Author Danjuma Gambo, February 5 2014: Professor in the Department of Mass Communication at the University of Maiduguri, Nigeria, and expert panellist on three polio communication reviews in Nigeria and India reflects on some of the challenges he believes face Nigeria's polio eradication efforts.
Substantial human, material and financial resources have been invested by partners in the polio eradication effort in Nigeria. Despite such a huge investment, there is little, if any, hope in sight that the interruption of transmission of the virus can be achieved within the stipulated period. Of late, especially with the reported successes recorded by India towards eradication, there seems to be profound disappointment in the international community that, instead of sustaining even the little successes in Nigeria, the PEI [Polio Eradication Initiative] is overwhelmed by religious and political controversies, policy and programme inconsistencies, if not outright failures. All along, polio partners and the Nigerian government appeared to be convinced that poor logistics, cold chain and inefficient implementation were the key issues that needed attention. Until 2002, particularly when the integrity of the PEI came under a serious challenge from Muslim leaders and some curious enthusiasts, most resources were deployed towards enhancing vaccine delivery and administration. Little attention was paid to communication or social mobilisation issues.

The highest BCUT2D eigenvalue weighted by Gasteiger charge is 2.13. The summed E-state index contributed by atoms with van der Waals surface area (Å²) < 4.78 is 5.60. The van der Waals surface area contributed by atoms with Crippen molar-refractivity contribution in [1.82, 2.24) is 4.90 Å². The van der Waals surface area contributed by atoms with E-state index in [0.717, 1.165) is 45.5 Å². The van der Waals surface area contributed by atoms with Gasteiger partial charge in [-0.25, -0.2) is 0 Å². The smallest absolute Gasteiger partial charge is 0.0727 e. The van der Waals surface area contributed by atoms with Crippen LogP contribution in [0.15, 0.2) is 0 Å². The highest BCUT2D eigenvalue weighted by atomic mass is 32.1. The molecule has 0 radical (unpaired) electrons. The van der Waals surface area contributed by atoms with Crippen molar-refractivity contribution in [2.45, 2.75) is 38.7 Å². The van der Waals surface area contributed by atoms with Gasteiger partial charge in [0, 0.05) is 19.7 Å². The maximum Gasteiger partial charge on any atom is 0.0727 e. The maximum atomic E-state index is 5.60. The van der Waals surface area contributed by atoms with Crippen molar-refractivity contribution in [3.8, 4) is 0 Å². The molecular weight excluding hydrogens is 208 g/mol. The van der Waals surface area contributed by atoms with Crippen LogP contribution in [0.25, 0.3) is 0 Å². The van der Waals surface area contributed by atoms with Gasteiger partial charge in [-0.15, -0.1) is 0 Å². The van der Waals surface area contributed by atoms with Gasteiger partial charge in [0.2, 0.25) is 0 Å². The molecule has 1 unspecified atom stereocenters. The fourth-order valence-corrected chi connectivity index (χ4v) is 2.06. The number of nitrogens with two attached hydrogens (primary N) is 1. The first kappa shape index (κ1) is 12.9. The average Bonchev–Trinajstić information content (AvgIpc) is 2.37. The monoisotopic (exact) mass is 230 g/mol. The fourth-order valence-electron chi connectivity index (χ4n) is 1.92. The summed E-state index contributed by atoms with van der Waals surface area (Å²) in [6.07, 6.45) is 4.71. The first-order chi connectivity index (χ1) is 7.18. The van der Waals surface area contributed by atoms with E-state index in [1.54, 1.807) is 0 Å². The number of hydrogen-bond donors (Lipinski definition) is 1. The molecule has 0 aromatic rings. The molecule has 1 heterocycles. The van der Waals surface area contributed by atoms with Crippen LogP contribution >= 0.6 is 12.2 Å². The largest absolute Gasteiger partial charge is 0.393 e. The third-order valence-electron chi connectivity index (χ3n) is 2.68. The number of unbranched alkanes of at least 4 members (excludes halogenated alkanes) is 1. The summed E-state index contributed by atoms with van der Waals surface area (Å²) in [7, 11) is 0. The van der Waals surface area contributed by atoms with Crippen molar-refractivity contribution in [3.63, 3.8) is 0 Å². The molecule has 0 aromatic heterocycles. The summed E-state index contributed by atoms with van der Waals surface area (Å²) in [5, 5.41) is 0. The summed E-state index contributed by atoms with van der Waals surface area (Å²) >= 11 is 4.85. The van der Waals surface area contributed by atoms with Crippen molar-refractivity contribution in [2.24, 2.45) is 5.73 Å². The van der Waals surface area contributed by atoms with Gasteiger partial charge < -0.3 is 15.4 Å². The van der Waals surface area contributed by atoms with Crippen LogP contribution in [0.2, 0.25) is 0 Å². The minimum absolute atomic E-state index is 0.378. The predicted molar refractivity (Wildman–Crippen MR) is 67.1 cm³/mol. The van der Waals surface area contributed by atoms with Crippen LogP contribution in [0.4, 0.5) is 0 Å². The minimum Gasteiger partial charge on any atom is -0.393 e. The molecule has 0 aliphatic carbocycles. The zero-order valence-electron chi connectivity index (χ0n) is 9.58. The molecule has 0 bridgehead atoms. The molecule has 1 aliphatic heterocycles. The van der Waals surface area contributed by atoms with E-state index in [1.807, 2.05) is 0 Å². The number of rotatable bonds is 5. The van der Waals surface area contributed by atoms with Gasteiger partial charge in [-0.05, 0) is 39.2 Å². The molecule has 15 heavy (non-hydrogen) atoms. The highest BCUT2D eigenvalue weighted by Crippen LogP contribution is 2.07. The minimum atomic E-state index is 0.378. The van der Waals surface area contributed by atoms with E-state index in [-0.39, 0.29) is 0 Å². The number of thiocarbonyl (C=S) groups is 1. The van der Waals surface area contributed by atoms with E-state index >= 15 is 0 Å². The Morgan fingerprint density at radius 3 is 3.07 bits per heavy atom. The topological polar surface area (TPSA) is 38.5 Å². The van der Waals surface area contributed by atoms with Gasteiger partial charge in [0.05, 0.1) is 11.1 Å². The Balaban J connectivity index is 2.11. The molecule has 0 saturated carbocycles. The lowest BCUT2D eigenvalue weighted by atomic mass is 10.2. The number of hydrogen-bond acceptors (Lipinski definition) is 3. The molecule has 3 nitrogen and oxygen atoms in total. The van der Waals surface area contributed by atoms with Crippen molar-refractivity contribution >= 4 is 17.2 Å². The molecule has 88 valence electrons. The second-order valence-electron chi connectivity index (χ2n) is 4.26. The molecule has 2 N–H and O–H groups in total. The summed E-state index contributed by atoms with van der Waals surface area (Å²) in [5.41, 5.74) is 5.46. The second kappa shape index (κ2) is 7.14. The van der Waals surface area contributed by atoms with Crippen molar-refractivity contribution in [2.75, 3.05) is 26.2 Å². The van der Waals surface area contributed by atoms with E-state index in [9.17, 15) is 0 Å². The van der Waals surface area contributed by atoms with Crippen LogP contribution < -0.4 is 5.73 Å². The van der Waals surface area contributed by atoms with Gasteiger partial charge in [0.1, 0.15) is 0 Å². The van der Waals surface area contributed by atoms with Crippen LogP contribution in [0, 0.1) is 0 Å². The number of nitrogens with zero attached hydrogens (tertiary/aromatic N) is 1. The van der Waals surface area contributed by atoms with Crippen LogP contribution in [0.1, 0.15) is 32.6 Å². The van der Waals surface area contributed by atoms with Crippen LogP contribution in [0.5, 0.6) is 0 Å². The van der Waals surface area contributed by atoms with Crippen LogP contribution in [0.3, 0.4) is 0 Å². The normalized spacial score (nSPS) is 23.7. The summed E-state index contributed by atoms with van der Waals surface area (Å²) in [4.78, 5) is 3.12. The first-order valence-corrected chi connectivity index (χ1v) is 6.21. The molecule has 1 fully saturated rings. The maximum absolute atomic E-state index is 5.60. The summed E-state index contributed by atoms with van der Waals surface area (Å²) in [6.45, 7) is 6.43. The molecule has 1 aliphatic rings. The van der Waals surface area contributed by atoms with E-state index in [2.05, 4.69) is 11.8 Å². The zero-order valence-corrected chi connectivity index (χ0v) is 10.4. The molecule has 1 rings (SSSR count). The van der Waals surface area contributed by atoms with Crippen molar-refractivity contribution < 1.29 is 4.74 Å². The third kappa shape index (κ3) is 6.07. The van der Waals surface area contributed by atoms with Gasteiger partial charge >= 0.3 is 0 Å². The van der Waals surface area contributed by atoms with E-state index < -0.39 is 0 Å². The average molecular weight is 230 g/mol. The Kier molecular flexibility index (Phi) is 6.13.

Relatively huge successes have been recorded so far, but religion, culture, tradition and local politics remain significant impediments to polio eradication in Nigeria. The apparent failure of the state to deliver basic infrastructure and services to the people, though beyond the mandate of the PEI, is at the centre of resistance to the programme in some sections of the country. Much of the people's anger is borne out of frustration at the failure of government to enhance the quality of life of ordinary people, despite the huge financial resources at its disposal.
Also, key communication issues are yet to be resolved. First, there should be a radical overhaul of the existing polio eradication management structure. By their present membership and modus operandi, there is no real hope that The Core Group, Inter-agency Coordinating Committee and the Expert Review Committee [* see notes, below] can move Nigeria to eradication. They need to be reinvigorated.
Second, the ongoing polio communication reviews could have been more helpful to Nigeria, but most recommendations are either not clearly understood by the national team or do not get through for consideration and approval by the above mentioned PEI management structures. This may be due to the non-inclusion of communication specialists in critical structures such as the ERC. Consequently, few communication-related recommendations are put to the attention of the ERC [Expert Review Committee], and agencies are free to pick whatever recommendations they wish to implement. The rest are left until another review session.